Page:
BENEATH THIS STONE
REPOSE THE BONES OF TWO THOUSAND ONE HUNDRED AND ELEVEN UNKNOWN SOLDIERS
GATHERED AFTER THE WAR
FROM THE FIELDS OF BULL RUN, AND THE ROUTE TO THE RAPPAHANOCK,
THEIR REMAINS COULD NOT BE IDENTIFIED. BUT THEIR NAMES AND DEATHS ARE
RECORDED IN THE ARCHIVES OF THEIR COUNTRY, AND ITS GRATEFUL CITIZENS
HONOR THEM AS OF THEIR NOBLE ARMY OF MARTYRS. MAY THEY REST IN PEACE.
SEPTEMBER. A. D. 1866.

The original memorial has undergone a number of aesthetic changes over the years.  But it’s original purpose, to honor our country’s unidentified dead from the Civil War, remains unchanged.

Types of Cherry Blossom People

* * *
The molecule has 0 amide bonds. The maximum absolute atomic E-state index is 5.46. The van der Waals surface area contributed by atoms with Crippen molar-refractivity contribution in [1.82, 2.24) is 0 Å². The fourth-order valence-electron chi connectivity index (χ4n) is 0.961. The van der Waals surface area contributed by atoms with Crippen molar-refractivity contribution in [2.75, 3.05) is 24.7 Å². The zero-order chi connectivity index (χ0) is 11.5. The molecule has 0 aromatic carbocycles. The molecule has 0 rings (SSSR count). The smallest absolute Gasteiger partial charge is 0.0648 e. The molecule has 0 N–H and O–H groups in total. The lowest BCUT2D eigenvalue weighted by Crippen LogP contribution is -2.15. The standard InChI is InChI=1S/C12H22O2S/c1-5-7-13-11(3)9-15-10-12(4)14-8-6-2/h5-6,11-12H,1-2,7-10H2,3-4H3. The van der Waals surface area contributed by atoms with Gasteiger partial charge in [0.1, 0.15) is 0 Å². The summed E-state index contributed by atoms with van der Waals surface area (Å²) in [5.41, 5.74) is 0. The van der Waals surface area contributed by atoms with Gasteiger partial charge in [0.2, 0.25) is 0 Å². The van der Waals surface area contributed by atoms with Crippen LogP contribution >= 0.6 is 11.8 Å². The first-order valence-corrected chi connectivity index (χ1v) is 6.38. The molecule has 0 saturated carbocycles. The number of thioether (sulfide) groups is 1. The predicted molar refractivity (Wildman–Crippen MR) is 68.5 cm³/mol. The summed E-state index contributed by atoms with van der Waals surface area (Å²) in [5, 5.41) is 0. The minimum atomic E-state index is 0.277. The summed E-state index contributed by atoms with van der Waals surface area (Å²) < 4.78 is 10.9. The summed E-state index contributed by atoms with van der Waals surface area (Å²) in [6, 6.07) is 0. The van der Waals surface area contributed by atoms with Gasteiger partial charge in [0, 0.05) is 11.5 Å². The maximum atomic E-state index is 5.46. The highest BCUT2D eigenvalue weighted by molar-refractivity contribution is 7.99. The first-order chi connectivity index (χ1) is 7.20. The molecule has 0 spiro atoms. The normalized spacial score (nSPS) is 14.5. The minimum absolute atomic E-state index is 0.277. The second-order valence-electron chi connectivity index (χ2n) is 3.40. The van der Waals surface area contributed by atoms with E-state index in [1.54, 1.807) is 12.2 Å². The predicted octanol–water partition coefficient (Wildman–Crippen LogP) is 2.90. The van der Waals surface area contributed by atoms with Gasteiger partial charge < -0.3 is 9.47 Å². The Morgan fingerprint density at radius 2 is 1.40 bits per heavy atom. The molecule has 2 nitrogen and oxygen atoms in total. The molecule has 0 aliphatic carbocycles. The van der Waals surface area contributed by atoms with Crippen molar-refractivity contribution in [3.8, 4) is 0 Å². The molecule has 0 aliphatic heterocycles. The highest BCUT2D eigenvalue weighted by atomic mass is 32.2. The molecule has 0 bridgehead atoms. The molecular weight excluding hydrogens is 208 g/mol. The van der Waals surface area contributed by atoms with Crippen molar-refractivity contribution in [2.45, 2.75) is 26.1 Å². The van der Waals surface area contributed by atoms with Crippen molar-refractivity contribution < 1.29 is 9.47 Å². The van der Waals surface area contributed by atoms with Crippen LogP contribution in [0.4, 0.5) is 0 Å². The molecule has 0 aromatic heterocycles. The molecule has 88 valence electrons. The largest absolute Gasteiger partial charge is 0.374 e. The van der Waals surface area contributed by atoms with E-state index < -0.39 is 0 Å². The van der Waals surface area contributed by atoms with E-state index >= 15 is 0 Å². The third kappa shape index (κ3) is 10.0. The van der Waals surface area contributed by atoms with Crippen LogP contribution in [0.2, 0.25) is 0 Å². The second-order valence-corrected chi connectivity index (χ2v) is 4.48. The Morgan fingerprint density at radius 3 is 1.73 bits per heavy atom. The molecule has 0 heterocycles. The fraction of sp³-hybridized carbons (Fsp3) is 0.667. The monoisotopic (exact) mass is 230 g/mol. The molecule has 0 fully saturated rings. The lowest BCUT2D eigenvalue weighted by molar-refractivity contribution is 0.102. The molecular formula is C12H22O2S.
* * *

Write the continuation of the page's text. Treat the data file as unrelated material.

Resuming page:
While I was spending time at the Tidal Basin again this afternoon I couldn’t help but notice there were almost as many people there today as cherry blossoms. And while some people were there to truly appreciate the beauty of the annual diva-ish spectacle, others in the crowd seemed to be there for other reasons. Some of these people probably saw it as the “in” thing to do, and they didn’t want to feel left out. Some were students on school field trips, and were simply glad to be outside of the confines of their classrooms. Some were members of out-of-town tour groups who seemed to be there so they could check it off their bucket lists.  And many seemed to be there just for a quick photo-op, so that they could then post a photo of the blossoms or, better yet, themselves with the blossoms, on social media.  They seemed like they were in such a hurry.  And instead of being present in the moment, these people mostly looked at the blossoms through camera lenses and cell phone screens, like they probably do with most events in theirs and their children’s lives.